Only two names will show up on the general election ballot in the 10th Congressional District race — Beth Doglio and Marilyn Strickland, both of them Democrats.
But, despite that detail, a former Republican candidate for lieutenant governor is launching a write-in campaign to rally right-leaning voters to send him to Washington, D.C.
“People in the 10th have to have a choice … It’s a contrast to the two candidates on the ballot,” Marty McClendon, 53, said of his campaign. “It’s still a high hurdle to get people to write in your name when you’re not on the ballot.”
McClendon and local Republicans held a meet-and-greet Friday, Sept. 18, to spread the word about his campaign, discuss issues and round up a base of funding to compete against the two Democrat campaigns that have collectively raised more than $1.2 million, according to Federal Election Commission records.
With the two candidates splitting the Democratic vote on Nov. 3, McClendon says the plan is to rally enough Republicans out to vote — at least 90,000, he says — in order to flip the moderately-blue district red.
Republicans are also looking for a similar result in the race for lieutenant governor after Democrats Denny Heck, the current 10th Congressional District representative, and Marko Liias made it through to the November ballot. The party is throwing its weight behind a write-in campaign for Joshua Freed.
Under Washington state election regulations, it’s not guaranteed a candidate from each party moves on to the general election. Only the top two candidates from the primary move on to the finale.
McClendon said his experience running as one of the 11 candidates in this year’s primary has set him up for a running start in the race for the 10th Congressional District.
“When it comes down to this particular race, I would have not been ready to jump into and win a write-in race in a district like this if I had not already been running,” he told voters, who were huddled over glasses of wine and hot, homemade chilli.
McClendon is a relatively familiar face in Washington state politics, having been involved with the Republican Party in one way or another for about 20 years, though he has never served in public office.
In 2010, McClendon mounted a campaign against Democratic incumbent Derek Kilmer for Washington state’s 26th Legislative District Senate seat. He ultimately lost to Kilmer by about 17 percentage points.
Kilmer and McClendon would face off again in 2014, this time for Kilmer’s open seat representing the 6th Congressional District.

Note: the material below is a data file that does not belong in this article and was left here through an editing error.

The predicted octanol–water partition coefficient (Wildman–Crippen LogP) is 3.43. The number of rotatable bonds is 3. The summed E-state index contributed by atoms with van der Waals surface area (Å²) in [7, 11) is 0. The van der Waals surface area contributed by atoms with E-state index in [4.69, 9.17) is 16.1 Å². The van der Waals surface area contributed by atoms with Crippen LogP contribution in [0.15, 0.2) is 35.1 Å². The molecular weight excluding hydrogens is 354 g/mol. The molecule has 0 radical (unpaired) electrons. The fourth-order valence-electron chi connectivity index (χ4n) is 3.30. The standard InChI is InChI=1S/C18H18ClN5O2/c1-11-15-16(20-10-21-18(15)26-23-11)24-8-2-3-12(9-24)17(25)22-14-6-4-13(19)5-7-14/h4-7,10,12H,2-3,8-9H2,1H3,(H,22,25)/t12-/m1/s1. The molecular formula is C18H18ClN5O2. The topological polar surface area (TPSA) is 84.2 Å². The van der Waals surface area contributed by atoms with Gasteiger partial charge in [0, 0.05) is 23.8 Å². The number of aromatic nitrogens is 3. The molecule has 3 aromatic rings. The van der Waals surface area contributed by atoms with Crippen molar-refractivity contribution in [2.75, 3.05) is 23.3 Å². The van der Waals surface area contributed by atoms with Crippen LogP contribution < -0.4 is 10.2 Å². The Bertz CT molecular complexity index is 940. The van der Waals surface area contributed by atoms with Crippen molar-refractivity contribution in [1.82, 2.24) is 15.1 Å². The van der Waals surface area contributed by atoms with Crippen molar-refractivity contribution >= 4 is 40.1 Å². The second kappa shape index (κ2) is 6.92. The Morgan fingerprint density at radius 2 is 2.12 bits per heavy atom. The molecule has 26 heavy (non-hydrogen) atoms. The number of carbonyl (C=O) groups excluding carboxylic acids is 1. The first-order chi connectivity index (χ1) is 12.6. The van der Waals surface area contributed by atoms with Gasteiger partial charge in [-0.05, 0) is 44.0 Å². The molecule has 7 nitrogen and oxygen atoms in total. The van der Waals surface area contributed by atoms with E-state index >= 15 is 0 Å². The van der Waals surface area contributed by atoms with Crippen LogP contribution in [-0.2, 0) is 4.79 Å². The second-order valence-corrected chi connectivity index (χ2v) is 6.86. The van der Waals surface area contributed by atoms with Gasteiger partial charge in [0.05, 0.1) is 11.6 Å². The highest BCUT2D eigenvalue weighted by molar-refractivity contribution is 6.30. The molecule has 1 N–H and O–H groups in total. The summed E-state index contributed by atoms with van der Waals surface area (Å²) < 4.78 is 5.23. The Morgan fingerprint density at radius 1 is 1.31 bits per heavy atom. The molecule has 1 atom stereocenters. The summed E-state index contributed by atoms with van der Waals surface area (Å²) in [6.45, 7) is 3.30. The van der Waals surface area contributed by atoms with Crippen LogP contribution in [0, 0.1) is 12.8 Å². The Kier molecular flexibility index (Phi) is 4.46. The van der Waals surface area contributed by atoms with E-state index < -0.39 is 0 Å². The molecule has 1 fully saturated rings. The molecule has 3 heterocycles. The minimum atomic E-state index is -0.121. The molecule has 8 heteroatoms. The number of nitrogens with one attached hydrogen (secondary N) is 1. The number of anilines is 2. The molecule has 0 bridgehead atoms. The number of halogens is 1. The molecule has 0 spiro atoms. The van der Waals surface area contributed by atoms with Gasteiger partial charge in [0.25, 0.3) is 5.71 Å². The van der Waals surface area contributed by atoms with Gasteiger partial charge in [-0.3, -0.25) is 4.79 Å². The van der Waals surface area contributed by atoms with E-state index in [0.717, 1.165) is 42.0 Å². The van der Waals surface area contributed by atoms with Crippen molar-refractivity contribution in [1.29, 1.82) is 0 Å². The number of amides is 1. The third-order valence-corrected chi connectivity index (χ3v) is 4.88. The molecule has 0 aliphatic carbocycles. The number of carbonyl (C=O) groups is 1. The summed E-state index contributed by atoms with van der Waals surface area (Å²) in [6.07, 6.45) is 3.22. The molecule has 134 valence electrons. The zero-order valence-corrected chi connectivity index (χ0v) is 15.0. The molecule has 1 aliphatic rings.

McClendon also mounted an unsuccessful campaign in 2016 against Cyrus Habib for lieutenant governor and a campaign against Democrat Emily Randall for the 26th’s Senate seat. McClendon came within striking distance against Randall in 2018, losing by 0.2 percentage points and 104 votes.
In addition to serving as a precinct committee officer, McClendon has served as the Pierce County Republican Party’s chairman from 2016 to 2018. Professionally, McClendon worked 13 years as an anesthesia technician, 21 years as a real estate broker and six years as a radio host (he currently hosts a program called “Doug and Marty Vs. The World.”).
Though McClendon currently lives on Fox Island, which is located in the 6th Congressional District, he said he would be willing to move to the 10th if he were to win. Candidates for the U.S. House of Representatives are not required to live within the district that they’re running for.
Describing McClendon as a statesman without the political career, Karen Larsen, 31st Legislative District chair and McClendon’s campaign manager, said his campaign is about bringing forth common sense, constitutionally-sound ideals to government.
“He’s what represents American ideals and American values,” she said. “Marty represents coming back to those constitutional values.”
Jim and Vivian Radach, of Rainier, were attendees at the event. They live across the street from where the event was happening and came out to learn more about McClendon’s platform.
“I believe in our Constitution, the way that it was written. And if we can get back to that, I think we’ll be better off,” said Jim Radach, 64, adding that they were not planning on voting for either Doglio or Strickland. “I really like the area. I would just like to see things get back to the way things used to be.”
Looking at McClendon’s profile published in the August voters guide, the Radaches said McClendon’s ideals fell in line with how they would traditionally vote.
“I believe that we’re in a spiritual war, a cultural war, and a war for America, for our values,” McClendon said. “It’s being played out in the political arena, and I think we have an opportunity we’ve never had before.”
Back in the August primary, candidates who preferred the Democrat party accumulated about 54.67 percent of the roughly 226,000 voters who cast ballots in the district. Republicans garnered about 41.47 percent, or 93,722 votes.
Given a similar result, perhaps with an even larger voter turnout for the presidential election, McClendon says the situation looks promising.
In the August primary, Doglio garnered about 15.16 percent and Strickland 20.35 percent in a crowded field looking to replace Heck. The ratio of voters will more than likely be higher for both Democrat candidates this November given their names will be the only two on the ballot.
But that’s not phasing McClendon, who’s relying heavily on name recognition and the spread of word by 10th Congressional District Republicans, he said.